Less than an hour after the Los Angeles Times e-mailed an interview request to an actor's manager, the telephone rang.
It wasn't a publicist demanding to know the parameters of the interview, where the story would be placed or how big the photos would be. It was the actor himself, and in his unassuming way, he agreed to meet with a reporter.
This is not how it usually goes in Hollywood, but T.R. Knight doesn't seem interested in most things Hollywood. Before Grey's Anatomy transformed his life, he was a Minnesotan who passed up college to become a N.Y. City theater actor.
But then he signed on to what has become a TV phenomenon, and T.R. Knight's personal and professional life took some twists and turns he could have never foreseen when he was toiling in "Noises Off" or "Tartuffe" on Broadway.
How could a struggling actor ever figure on landing a leading gig on one of TV's biggest shows only to be impelled to come out as a gay man when tabloid coverage of an on-set fight made his sexuality an unexpected target?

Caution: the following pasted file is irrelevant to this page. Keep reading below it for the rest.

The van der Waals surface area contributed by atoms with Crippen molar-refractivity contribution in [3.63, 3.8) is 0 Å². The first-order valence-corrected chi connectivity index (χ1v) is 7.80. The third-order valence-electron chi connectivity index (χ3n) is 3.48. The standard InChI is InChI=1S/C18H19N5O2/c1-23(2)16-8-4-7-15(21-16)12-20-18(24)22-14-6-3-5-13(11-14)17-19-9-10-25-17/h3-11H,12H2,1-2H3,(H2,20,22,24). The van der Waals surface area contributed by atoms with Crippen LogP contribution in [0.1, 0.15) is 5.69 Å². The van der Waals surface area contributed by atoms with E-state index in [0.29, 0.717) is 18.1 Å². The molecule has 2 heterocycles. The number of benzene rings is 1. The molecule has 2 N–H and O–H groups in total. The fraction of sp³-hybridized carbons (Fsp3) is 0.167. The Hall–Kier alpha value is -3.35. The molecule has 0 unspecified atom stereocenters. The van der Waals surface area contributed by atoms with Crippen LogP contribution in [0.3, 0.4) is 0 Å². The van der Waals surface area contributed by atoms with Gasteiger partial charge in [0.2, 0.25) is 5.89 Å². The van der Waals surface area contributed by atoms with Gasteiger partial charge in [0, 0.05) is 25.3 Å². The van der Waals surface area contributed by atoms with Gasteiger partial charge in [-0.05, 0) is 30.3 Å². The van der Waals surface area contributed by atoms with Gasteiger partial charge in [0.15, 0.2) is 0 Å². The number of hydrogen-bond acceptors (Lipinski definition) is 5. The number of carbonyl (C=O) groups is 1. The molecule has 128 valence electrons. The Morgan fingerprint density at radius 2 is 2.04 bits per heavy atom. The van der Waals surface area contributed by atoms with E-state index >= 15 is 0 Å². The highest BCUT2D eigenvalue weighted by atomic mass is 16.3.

In person, T.R. Knight, 34, is polite and is a slow and cautious speaker who becomes a lot more animated when he is not talking about himself.
His decision to forgo the publicity machine followed a remarkable season for Grey's Anatomy, which undoubtedly will go down as one of the most important, if not most difficult, years in his life.
"You know, when you get [to L.A.], people say you should do this, and this is what you have to do," Knight said. "And I just think that sometimes it takes a little bit for you to figure it out yourself and see where your comfort is. This is just a more low-key approach. It's not like you've got hundreds of people a day trying to get at you. That's someone else. That's not me. Flying under the radar is preferable many times. I like this for now. I do."
The very popular Grey's Anatomy won the Golden Globe Award for best drama in January and has been nominated for five of the top Emmy categories, including best drama and best supporting actor for Knight.
He has received the honor for his turn as the lovable, bumbling underdog George O'Malley, who must start over as an intern in Season Four after failing his exam.
But instead of reveling in the sweet times, the Grey's Anatomy cast had its third season marred by the ugly behind-the-scenes controversy that began with Isaiah Washington's on-set homophobic slur in October and ignited when he repeated it at the Golden Globes in front of an international press.
The end of the season should have brought much-needed relief, but after Isaiah Washington was not offered a new contract in June, he embarked on a tell-all publicity tour that has yet to make its final stop.
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